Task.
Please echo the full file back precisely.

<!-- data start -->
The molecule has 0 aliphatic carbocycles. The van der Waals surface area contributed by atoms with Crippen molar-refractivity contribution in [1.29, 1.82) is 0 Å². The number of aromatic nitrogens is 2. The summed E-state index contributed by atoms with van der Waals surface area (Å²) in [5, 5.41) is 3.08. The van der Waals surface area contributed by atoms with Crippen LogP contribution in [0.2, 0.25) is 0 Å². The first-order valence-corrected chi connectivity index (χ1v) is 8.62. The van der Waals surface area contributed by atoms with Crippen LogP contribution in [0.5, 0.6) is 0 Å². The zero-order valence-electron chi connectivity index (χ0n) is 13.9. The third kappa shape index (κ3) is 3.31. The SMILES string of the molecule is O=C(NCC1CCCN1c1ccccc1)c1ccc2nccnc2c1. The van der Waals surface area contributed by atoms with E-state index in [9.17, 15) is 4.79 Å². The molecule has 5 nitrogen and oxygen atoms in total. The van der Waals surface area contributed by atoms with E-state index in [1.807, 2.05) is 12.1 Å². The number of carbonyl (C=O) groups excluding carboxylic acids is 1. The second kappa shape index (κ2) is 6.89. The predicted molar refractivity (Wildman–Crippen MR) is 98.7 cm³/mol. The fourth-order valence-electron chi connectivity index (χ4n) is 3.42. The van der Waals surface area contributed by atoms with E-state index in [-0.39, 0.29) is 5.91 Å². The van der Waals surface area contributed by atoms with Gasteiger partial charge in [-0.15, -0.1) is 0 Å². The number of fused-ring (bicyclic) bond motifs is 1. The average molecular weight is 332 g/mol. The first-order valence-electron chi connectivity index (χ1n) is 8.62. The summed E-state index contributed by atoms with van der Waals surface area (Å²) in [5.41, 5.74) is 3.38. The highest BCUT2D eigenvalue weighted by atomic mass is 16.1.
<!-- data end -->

The molecule has 0 aliphatic carbocycles. The van der Waals surface area contributed by atoms with Crippen molar-refractivity contribution in [1.29, 1.82) is 0 Å². The number of aromatic nitrogens is 2. The summed E-state index contributed by atoms with van der Waals surface area (Å²) in [5, 5.41) is 3.08. The van der Waals surface area contributed by atoms with Crippen LogP contribution in [0.2, 0.25) is 0 Å². The first-order valence-corrected chi connectivity index (χ1v) is 8.62. The van der Waals surface area contributed by atoms with Crippen LogP contribution in [0.5, 0.6) is 0 Å². The zero-order valence-electron chi connectivity index (χ0n) is 13.9. The third kappa shape index (κ3) is 3.31. The SMILES string of the molecule is O=C(NCC1CCCN1c1ccccc1)c1ccc2nccnc2c1. The van der Waals surface area contributed by atoms with E-state index in [9.17, 15) is 4.79 Å². The molecule has 5 nitrogen and oxygen atoms in total. The van der Waals surface area contributed by atoms with E-state index in [1.807, 2.05) is 12.1 Å². The number of carbonyl (C=O) groups excluding carboxylic acids is 1. The second kappa shape index (κ2) is 6.89. The predicted molar refractivity (Wildman–Crippen MR) is 98.7 cm³/mol. The fourth-order valence-electron chi connectivity index (χ4n) is 3.42. The van der Waals surface area contributed by atoms with E-state index in [-0.39, 0.29) is 5.91 Å². The van der Waals surface area contributed by atoms with Gasteiger partial charge in [-0.15, -0.1) is 0 Å². The number of fused-ring (bicyclic) bond motifs is 1. The average molecular weight is 332 g/mol. The first-order valence-electron chi connectivity index (χ1n) is 8.62. The summed E-state index contributed by atoms with van der Waals surface area (Å²) in [5.41, 5.74) is 3.38. The highest BCUT2D eigenvalue weighted by atomic mass is 16.1.